<ww:wwWebButton ID="btnChangeColor" runat="server" Text="Change Color" Click="btnChangeColor_Click" /> 
                <br />
                <br />
                <ww:wwWebLabel ID="lblMessage" runat="server" 
                                size="20"></ww:wwWebLabel>
            </div>
        </form>
    </body>
    </html>

The advantage of the markup format is that it can also be edited in an ASP.NET compatible environment like Visual Studio 2005:

Web Connection includes a WebPageParser class that is integrated to automatically convert the markup code to the VFP code shown above.

In this example the page is fairly one dimensional as there are no other containers on the form. You could however have a contained panel control that in turn contains other controls. Once the controls are available as a class however, it's becomes very easy to reference them directly and assign properties to them.

Master of Ceremonies: wwWebPage

The master container is the wwWebPage object. The Page object is the start of all operations that sits of the top of the hierarchy. It in turn contains other controls, which then in turn can contain other controls. Typically a WebPage contains controls like Labels, TextBoxes, Checkboxes etc. But it can also contain container objects such as Panels that can in turn contain other controls. This is an important aspect of the framework as it allows you to build composite controls that contain a lot of functionality. In addition, container controls make it real easy to show and hide blocks of controls.

The Page object is the master event object in that is starts the event sequence at the top level of the containership hierarchy. It's Run() method fires off an event sequence that activates each of the controls on the form by delegating the events to each of the child controls.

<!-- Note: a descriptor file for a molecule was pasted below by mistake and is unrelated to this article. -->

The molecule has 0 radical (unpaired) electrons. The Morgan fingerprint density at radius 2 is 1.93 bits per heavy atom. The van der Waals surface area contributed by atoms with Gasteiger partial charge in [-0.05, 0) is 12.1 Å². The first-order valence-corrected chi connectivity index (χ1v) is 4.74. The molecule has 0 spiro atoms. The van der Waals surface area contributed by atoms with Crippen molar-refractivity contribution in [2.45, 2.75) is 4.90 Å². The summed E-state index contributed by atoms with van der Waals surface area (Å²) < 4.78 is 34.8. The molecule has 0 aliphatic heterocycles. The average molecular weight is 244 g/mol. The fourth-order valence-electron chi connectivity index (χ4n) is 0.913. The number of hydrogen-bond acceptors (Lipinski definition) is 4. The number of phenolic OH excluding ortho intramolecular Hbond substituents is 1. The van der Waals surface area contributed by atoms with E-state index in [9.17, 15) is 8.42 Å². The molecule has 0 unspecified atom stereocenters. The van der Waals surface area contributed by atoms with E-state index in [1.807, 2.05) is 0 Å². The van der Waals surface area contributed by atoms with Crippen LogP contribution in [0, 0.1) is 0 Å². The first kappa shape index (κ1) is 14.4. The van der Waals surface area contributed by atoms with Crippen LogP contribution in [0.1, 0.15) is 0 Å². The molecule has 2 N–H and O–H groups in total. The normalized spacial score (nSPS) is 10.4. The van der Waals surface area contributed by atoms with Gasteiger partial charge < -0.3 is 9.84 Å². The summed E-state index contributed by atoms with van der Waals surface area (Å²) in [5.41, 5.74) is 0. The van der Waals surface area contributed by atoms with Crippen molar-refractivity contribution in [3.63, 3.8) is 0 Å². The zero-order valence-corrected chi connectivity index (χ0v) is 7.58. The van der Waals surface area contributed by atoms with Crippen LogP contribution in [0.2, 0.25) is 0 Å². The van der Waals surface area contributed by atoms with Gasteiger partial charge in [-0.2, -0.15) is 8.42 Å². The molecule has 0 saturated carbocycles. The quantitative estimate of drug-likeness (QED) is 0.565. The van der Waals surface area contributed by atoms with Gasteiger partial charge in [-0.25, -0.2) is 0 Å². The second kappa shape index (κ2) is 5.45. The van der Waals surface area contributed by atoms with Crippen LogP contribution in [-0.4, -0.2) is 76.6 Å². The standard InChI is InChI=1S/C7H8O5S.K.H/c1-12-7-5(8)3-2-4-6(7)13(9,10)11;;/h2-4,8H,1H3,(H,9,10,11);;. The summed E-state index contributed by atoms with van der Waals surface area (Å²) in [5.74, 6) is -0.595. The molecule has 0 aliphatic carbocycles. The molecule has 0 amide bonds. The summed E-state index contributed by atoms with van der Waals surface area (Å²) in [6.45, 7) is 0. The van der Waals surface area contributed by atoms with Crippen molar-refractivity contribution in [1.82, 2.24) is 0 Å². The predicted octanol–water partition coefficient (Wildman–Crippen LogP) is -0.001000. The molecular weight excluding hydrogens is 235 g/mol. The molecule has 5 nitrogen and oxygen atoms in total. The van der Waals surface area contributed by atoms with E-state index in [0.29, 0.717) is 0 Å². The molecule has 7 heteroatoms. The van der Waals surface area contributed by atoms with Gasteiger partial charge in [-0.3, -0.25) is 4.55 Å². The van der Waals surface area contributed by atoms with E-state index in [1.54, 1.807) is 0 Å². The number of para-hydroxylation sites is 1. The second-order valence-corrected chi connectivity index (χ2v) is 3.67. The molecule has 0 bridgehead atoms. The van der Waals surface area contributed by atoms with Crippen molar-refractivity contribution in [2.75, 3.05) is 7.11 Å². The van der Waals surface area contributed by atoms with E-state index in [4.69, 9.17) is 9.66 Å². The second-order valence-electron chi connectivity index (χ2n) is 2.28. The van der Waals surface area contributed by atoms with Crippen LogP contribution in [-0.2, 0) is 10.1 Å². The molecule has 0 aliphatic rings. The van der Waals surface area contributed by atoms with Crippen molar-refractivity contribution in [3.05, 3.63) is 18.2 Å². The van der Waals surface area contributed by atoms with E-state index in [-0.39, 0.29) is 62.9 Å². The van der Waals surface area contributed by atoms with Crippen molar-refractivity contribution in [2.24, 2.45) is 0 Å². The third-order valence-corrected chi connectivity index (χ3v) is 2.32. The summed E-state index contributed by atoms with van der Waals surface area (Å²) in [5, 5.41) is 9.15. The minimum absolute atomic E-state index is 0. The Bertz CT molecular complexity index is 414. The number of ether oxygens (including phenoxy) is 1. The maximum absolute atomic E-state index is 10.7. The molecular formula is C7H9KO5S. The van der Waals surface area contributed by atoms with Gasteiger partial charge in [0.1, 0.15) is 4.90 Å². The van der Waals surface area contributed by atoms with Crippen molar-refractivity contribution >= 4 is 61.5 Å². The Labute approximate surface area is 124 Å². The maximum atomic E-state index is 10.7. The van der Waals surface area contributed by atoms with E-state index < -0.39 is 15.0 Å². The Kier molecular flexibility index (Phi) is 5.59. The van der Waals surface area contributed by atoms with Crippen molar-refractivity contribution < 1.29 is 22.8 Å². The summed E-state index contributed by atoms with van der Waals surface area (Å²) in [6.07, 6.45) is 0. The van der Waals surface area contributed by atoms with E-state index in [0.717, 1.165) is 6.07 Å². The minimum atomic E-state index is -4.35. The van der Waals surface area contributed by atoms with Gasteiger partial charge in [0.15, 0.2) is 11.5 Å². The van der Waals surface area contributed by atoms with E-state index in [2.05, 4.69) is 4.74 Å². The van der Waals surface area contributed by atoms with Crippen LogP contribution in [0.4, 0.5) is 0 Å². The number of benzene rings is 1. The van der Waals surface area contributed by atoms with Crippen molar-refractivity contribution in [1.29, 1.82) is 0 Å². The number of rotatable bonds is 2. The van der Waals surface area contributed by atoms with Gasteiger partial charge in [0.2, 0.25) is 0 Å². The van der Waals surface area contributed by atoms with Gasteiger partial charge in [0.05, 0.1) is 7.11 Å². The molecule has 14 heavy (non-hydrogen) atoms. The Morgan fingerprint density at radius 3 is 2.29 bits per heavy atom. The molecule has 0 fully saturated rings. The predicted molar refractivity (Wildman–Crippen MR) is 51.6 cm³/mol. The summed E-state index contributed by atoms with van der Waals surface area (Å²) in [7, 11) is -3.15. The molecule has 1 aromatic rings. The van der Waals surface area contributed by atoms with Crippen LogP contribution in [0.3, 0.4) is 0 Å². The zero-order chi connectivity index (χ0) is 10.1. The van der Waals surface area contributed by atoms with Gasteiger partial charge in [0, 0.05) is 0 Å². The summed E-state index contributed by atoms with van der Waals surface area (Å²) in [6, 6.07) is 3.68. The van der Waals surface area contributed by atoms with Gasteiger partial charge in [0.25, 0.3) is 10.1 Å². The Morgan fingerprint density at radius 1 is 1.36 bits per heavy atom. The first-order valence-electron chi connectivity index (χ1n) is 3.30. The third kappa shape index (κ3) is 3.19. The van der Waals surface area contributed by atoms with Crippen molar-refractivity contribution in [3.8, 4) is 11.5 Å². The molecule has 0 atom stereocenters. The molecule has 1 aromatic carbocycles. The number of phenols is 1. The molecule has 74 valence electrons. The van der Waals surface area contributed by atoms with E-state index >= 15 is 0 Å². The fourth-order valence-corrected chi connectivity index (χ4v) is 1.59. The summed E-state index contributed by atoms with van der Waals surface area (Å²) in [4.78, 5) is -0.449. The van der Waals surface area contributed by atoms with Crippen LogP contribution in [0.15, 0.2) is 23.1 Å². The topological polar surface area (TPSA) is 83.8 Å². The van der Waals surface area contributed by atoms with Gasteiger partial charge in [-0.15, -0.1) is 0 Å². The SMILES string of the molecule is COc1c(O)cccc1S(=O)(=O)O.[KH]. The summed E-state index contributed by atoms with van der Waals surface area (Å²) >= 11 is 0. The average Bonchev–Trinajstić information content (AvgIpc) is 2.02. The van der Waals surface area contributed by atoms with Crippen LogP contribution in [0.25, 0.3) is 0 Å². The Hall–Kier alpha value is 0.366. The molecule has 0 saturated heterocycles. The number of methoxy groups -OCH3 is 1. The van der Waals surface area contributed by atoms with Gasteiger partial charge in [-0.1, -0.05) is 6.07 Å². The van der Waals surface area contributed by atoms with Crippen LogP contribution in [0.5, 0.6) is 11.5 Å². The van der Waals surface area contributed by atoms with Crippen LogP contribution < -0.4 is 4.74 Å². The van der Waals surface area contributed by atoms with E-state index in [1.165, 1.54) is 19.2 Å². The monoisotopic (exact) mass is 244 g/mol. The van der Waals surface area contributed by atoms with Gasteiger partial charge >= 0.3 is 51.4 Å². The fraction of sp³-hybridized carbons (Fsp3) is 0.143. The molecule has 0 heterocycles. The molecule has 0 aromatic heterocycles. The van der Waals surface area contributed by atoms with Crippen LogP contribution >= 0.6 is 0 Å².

Every event fired on the Page also delegates this same event to its child controls. So when OnLoad fires on the Page it also pushes this event down to the textboxes and checkboxes and labels on the form, which may or may not have code in these event implementations. If there's a container control that receives an event from the Page it will then delegate the event down to its child events in turn.

This simple mechanism makes it possible to build a sophisticated framework of controls that all respond to a common set of events in a consistent order. As a developer building a top level application, this happens all behind the scenes. But as a control developer you have the ability to hook into the events and override or modify existing functionality, which provides incredibly powerful access to the page processing.

See also

Page Event Sequence

© West Wind Technologies, 1996-2018 • Updated: 02/18/08